When it comes to mobile, Facebook Inc (FB) has made huge strides to become the king of this fast-growing market. It’s almost hard to believe that just a few years ago, things looked pretty bleak — especially considering some of the eye-popping numbers in the third-quarter Facebook earnings report.
And yet … it wasn’t enough to get Wall Street off its feet. In fact, it wasn’t even enough to keep the bears at bay.
FB stock has fallen from all-time highs set this week, down some 5% in Tuesday’s aftermarket trading after Facebook earnings were able to just barely compete with analyst expectations.
Facebook earnings for Q3 came to $806 million (30 cents per share) — some 90% higher than the year-ago period’s $425 million (17 cents per share). However, once you backed out one-time charges, earnings came to 43 cents per share — just 3 cents above Wall Street’s consensus estimate.
Revenues were even closer to the line, spiking 59% to $3.2 billion, merely matching expectations.
The Facebook earnings report did show that FB has no problem finding new users. Monthly active users (MAUs) jumped 14% to 1.35 billion — an impressive jump given Facebook’s scale. It also makes Twitter (TWTR) look lame in comparison a day after its numbers came out and showed meager growth in MAUs.
And even, then MAUs were just in line with Wall Street’s forecasts. So were mobile ad sales, which accounted for 66% of total ad sales.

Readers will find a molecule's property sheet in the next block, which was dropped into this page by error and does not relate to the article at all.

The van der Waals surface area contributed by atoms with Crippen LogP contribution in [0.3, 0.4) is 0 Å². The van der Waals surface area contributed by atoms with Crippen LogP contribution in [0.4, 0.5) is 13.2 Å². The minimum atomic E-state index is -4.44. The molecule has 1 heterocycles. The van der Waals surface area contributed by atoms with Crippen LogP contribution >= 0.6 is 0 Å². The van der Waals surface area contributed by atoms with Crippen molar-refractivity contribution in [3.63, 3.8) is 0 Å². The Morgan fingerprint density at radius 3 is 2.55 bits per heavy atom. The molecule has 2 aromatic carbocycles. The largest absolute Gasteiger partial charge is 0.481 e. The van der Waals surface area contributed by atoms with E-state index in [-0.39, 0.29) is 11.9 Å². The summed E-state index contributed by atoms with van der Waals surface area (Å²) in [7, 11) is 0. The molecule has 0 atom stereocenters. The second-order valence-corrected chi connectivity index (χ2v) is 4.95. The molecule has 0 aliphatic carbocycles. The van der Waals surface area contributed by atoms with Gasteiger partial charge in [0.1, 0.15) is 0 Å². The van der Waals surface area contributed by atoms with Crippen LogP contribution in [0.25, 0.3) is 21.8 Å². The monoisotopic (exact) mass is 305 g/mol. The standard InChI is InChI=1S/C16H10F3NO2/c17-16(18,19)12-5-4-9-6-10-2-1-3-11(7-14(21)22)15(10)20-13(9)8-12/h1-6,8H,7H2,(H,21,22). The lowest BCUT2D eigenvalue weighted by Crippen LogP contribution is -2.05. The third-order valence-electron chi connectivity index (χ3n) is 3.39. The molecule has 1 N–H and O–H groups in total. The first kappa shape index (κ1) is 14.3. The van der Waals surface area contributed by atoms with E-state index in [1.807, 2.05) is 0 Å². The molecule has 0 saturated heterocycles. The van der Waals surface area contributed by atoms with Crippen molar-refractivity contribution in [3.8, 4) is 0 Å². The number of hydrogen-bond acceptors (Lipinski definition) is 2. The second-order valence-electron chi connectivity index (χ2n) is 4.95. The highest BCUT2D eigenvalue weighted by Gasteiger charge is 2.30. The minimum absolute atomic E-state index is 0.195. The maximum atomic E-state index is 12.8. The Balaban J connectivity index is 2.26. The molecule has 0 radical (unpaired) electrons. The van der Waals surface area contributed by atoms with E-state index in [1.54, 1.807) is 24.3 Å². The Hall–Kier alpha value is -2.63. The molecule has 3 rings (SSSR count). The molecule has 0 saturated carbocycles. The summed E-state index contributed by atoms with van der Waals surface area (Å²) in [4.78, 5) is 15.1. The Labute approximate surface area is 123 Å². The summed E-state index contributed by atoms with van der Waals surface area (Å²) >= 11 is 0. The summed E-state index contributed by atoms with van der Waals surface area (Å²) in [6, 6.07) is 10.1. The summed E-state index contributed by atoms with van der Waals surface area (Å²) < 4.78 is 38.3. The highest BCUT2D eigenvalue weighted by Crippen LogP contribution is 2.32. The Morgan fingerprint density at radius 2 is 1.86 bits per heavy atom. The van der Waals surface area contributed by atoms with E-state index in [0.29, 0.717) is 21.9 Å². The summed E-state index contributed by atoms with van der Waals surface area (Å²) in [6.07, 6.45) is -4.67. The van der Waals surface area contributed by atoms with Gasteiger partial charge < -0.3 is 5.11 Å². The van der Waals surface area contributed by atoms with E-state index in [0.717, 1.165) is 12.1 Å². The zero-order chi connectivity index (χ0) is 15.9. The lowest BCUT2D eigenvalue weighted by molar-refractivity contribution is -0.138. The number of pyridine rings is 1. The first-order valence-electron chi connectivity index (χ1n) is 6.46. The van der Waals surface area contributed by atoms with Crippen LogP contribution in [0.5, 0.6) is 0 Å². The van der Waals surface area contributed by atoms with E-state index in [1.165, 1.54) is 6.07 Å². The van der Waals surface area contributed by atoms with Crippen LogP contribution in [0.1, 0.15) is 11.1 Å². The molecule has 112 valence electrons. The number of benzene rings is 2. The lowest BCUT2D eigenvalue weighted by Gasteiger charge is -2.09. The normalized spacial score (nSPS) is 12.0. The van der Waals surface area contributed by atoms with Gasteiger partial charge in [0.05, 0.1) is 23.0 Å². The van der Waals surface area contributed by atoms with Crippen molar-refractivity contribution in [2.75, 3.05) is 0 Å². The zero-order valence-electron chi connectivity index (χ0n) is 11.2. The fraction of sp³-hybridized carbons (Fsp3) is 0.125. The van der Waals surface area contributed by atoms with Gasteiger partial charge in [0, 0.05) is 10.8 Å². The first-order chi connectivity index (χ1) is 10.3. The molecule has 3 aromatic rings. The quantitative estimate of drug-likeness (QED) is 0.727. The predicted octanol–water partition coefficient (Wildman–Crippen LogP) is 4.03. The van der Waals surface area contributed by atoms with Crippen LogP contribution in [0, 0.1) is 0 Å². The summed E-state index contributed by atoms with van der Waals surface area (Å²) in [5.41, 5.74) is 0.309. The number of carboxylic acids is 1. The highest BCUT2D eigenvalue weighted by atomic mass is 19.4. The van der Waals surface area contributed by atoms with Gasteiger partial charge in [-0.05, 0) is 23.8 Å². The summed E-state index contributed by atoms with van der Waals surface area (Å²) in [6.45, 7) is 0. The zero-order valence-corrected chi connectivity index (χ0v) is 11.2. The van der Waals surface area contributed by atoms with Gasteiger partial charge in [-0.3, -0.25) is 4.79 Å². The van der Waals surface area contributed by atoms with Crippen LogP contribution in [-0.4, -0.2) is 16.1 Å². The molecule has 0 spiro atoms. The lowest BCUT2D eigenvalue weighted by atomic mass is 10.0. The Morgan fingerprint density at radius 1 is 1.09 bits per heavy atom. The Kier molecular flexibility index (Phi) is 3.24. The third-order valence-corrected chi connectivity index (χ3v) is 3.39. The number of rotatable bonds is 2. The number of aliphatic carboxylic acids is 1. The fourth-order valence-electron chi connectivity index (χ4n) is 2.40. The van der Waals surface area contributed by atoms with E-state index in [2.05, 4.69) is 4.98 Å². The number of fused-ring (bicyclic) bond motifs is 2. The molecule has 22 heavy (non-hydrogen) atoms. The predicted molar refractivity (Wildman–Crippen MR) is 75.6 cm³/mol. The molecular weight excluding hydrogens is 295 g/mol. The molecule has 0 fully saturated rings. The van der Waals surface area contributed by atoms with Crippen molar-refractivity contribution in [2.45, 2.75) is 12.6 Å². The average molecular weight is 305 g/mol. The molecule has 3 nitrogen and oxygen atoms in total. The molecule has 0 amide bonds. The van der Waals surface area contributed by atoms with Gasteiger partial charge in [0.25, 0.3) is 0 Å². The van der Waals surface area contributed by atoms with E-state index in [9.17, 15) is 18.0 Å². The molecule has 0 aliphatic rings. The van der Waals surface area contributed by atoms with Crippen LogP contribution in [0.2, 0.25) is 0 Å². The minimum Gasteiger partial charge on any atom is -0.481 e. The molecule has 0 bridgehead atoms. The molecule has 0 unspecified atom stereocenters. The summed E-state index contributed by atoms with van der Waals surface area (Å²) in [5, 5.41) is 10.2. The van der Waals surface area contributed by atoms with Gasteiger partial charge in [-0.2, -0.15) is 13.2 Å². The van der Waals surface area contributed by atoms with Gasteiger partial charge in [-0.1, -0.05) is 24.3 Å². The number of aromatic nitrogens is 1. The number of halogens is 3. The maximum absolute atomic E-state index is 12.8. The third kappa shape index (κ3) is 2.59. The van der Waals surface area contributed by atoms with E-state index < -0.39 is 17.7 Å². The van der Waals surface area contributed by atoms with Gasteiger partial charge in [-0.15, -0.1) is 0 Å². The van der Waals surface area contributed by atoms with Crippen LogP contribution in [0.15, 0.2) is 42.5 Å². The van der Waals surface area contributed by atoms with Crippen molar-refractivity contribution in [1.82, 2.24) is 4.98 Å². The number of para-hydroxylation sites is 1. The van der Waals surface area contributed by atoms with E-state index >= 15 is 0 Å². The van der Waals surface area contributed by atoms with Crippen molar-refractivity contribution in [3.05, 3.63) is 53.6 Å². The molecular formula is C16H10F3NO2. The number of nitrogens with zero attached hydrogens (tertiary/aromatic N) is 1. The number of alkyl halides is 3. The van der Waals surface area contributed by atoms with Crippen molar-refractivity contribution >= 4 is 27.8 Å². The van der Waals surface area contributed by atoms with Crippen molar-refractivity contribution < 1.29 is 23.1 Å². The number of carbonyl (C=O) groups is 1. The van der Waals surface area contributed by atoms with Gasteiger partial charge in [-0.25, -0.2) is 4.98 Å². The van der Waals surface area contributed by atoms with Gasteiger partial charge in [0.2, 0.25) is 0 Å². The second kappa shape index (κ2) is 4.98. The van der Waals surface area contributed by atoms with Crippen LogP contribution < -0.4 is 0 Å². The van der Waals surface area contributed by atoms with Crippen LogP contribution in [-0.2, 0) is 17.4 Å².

The takeaway: There were no blowouts to be found in the Facebook earnings report. Wall Street analysts were pretty much spot-on, and in the crooked world of easy-to-climb expectations, that’s a worry point.
Going forward, FB still has some tailwinds thanks to the many levers it can pull to generate revenues. Instagram and WhatsApp have lots of potential — the latter generated a mere $10 million in revenue last year despite boasting more than 600 million MAUs. And Facebook recently introduced its mobile ad network, as well as a system to monetize online videos.
But it’ll be several quarters, even years, before these will really funnel into the performance of FB stock.
Meanwhile, that potential is pretty much baked into Facebook shares, which trade at 85 times earnings — consistent with a hyper-growth play.
Bottom line: Unless Mark Zuckerberg gets even more aggressive in coming months, FB stock could be stuck in a rut.
Tom Taulli runs the InvestorPlace blog IPO Playbook. He is also the author of High-Profit IPO Strategies, All About Commodities and All About Short Selling. Follow him on Twitter at @ttaulli. As of this writing, he did not hold a position in any of the aforementioned securities.